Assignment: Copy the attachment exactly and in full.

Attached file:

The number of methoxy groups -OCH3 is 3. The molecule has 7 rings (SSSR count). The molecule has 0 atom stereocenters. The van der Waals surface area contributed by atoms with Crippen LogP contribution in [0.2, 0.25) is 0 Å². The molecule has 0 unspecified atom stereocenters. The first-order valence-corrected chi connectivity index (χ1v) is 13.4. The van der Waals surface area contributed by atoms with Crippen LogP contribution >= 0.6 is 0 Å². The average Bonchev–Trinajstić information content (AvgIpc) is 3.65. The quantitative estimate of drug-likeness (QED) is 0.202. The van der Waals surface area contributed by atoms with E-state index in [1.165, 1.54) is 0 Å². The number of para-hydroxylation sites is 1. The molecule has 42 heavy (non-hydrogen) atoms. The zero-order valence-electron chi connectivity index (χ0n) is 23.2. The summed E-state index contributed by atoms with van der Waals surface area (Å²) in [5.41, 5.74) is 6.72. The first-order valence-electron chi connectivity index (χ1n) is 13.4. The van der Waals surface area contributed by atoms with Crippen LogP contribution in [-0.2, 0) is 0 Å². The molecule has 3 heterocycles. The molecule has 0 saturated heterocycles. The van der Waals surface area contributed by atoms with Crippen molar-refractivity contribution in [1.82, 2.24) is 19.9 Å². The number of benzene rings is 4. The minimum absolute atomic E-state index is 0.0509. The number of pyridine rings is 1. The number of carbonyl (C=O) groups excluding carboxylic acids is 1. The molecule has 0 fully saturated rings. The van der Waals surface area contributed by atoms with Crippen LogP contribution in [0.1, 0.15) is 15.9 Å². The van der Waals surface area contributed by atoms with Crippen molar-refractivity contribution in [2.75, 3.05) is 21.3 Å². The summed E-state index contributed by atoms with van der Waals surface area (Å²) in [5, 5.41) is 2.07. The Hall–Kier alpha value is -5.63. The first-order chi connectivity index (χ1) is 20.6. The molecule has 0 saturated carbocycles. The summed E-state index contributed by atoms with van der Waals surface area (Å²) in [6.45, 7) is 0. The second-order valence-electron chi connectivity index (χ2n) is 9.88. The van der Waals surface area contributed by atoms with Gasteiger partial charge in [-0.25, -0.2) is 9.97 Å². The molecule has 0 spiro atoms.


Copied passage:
The number of methoxy groups -OCH3 is 3. The molecule has 7 rings (SSSR count). The molecule has 0 atom stereocenters. The van der Waals surface area contributed by atoms with Crippen LogP contribution in [0.2, 0.25) is 0 Å². The molecule has 0 unspecified atom stereocenters. The first-order valence-corrected chi connectivity index (χ1v) is 13.4. The van der Waals surface area contributed by atoms with Crippen LogP contribution >= 0.6 is 0 Å². The average Bonchev–Trinajstić information content (AvgIpc) is 3.65. The quantitative estimate of drug-likeness (QED) is 0.202. The van der Waals surface area contributed by atoms with E-state index in [1.165, 1.54) is 0 Å². The number of para-hydroxylation sites is 1. The molecule has 42 heavy (non-hydrogen) atoms. The zero-order valence-electron chi connectivity index (χ0n) is 23.2. The summed E-state index contributed by atoms with van der Waals surface area (Å²) in [5.41, 5.74) is 6.72. The first-order valence-electron chi connectivity index (χ1n) is 13.4. The van der Waals surface area contributed by atoms with Crippen LogP contribution in [-0.2, 0) is 0 Å². The molecule has 3 heterocycles. The molecule has 0 saturated heterocycles. The van der Waals surface area contributed by atoms with Crippen molar-refractivity contribution in [1.82, 2.24) is 19.9 Å². The number of benzene rings is 4. The minimum absolute atomic E-state index is 0.0509. The number of pyridine rings is 1. The number of carbonyl (C=O) groups excluding carboxylic acids is 1. The molecule has 0 fully saturated rings. The van der Waals surface area contributed by atoms with Crippen LogP contribution in [0.1, 0.15) is 15.9 Å². The van der Waals surface area contributed by atoms with Crippen molar-refractivity contribution in [2.75, 3.05) is 21.3 Å². The summed E-state index contributed by atoms with van der Waals surface area (Å²) in [5, 5.41) is 2.07. The Hall–Kier alpha value is -5.63. The first-order chi connectivity index (χ1) is 20.6. The molecule has 0 saturated carbocycles. The summed E-state index contributed by atoms with van der Waals surface area (Å²) in [6.45, 7) is 0. The second-order valence-electron chi connectivity index (χ2n) is 9.88. The van der Waals surface area contributed by atoms with Gasteiger partial charge in [-0.25, -0.2) is 9.97 Å². The molecule has 0 spiro atoms.